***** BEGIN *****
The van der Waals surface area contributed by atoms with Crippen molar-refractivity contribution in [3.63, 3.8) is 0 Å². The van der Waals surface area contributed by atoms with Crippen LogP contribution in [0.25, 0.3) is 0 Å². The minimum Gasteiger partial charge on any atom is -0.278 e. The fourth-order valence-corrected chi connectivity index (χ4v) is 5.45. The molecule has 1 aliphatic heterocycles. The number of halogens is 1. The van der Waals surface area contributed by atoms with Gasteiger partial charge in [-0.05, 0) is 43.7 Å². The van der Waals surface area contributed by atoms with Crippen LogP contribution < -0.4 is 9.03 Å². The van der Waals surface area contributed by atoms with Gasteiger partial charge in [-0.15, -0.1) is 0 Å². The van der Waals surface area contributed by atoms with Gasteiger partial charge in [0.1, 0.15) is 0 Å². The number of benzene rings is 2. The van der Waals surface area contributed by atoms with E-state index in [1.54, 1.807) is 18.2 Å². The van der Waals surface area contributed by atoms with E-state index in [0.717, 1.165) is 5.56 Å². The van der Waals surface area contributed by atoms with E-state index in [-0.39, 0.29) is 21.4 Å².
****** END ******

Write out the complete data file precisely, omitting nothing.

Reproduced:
The van der Waals surface area contributed by atoms with Crippen molar-refractivity contribution in [3.63, 3.8) is 0 Å². The van der Waals surface area contributed by atoms with Crippen LogP contribution in [0.25, 0.3) is 0 Å². The minimum Gasteiger partial charge on any atom is -0.278 e. The fourth-order valence-corrected chi connectivity index (χ4v) is 5.45. The molecule has 1 aliphatic heterocycles. The number of halogens is 1. The van der Waals surface area contributed by atoms with Gasteiger partial charge in [-0.05, 0) is 43.7 Å². The van der Waals surface area contributed by atoms with Crippen LogP contribution < -0.4 is 9.03 Å². The van der Waals surface area contributed by atoms with Gasteiger partial charge in [-0.15, -0.1) is 0 Å². The van der Waals surface area contributed by atoms with Gasteiger partial charge in [0.1, 0.15) is 0 Å². The number of benzene rings is 2. The van der Waals surface area contributed by atoms with E-state index in [1.54, 1.807) is 18.2 Å². The van der Waals surface area contributed by atoms with E-state index in [0.717, 1.165) is 5.56 Å². The van der Waals surface area contributed by atoms with E-state index in [-0.39, 0.29) is 21.4 Å².